This secluded harbour is home to but a handful of renovated buildings including rorbu or old cabins used by fisherman that, in Lofoten, are often transformed into cosy accommodation spaces. Here in Nusfjord, you get to step back in time and experience the Lofoten of old.
Quite the surprise, Ramberg Beach, found just north of Ramberg, is a scene from one of those Caribbean islands. The long, stretch of pristine white sand gently curves around a bay of bright blue-green water. It’s hard to believe that you’re actually inside the Arctic Circle.
Ramberg Beach, Lofoten
Ready for something different? Our search for one of the works of art by Skulpturlandskap Nordland, and our first find in Lofoten, is found just outside of the village of Eggum, on the island of Vestvågøy. Follow the road Eggumsveien until it ends at a car park. From here you take to foot and walk a path that divides a pristine lake bounded by mountains and wild, rocky shoreline.
The work of art named ‘Head’, is of granite and iron construction. Viewing the sculpture from different angle shifts the perspective from upward facing to down.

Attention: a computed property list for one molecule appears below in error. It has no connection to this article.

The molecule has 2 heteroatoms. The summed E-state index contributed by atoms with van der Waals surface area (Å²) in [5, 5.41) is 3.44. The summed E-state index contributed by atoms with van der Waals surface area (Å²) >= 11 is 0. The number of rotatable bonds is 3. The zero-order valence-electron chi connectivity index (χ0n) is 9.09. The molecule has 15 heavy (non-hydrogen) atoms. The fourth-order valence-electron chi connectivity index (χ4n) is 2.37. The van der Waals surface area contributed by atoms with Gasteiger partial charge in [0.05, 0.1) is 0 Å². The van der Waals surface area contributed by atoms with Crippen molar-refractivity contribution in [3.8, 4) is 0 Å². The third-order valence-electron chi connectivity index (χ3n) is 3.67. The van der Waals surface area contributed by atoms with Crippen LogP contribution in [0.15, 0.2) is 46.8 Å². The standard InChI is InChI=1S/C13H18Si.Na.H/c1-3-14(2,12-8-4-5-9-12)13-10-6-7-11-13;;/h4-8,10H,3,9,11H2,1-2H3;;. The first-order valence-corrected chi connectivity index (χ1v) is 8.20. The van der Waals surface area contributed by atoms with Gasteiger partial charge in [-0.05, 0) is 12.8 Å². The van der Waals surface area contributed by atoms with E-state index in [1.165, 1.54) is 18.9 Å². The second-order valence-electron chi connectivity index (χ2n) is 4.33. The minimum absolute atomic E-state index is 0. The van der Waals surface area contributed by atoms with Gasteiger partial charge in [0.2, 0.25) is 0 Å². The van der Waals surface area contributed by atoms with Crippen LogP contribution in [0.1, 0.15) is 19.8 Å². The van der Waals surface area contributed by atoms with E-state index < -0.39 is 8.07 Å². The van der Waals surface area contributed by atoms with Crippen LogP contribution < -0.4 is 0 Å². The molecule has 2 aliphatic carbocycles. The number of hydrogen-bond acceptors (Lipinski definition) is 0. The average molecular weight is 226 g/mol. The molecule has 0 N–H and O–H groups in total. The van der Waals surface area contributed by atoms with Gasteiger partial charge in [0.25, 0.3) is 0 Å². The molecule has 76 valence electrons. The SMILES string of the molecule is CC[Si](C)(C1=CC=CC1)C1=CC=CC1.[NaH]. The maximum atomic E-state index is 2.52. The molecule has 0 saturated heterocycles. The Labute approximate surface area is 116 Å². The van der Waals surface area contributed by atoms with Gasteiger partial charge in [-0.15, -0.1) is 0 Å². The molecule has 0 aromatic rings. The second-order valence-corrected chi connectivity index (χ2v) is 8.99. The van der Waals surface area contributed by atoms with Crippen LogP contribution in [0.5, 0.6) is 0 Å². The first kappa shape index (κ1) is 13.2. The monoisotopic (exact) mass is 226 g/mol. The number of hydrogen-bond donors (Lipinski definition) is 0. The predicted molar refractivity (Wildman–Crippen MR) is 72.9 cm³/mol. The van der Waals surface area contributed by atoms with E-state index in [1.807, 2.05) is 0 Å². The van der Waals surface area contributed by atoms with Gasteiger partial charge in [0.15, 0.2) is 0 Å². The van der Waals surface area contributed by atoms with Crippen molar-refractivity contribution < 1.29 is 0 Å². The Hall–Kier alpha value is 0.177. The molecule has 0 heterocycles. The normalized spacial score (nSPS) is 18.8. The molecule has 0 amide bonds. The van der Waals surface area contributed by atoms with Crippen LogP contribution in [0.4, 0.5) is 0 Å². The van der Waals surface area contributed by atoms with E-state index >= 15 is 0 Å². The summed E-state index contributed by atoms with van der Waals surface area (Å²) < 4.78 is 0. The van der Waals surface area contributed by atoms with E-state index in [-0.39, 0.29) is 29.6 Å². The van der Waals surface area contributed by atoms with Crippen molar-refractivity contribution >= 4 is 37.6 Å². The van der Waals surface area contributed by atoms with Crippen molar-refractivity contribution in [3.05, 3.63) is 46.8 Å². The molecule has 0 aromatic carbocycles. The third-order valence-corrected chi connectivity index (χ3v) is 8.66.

‘Head’ is representative of the varying colours and surfaces of the water and landscape in the area. It is a thought-provoking piece of work.
If you want to escape civilisation, this is definitely the place to head for.
Leaving Vestågøy for Austvågøya island on the way to Henningsvær, another sculpture, ‘Uten Tittel’ is worth a stop. Consisting of two huge concave mirrors (2.5m x 3.0m), it reflects the surrounding water and mountains beautifully. Another example of great creativity.
‘Uten Tittel’ Sculpture
The picturesque traditional village of Henningsvær is spread over several islands, adding to its charm. We spent two nights here and used a whole day to just wander and enjoy its vibe.
The picturesque village of Henningsvær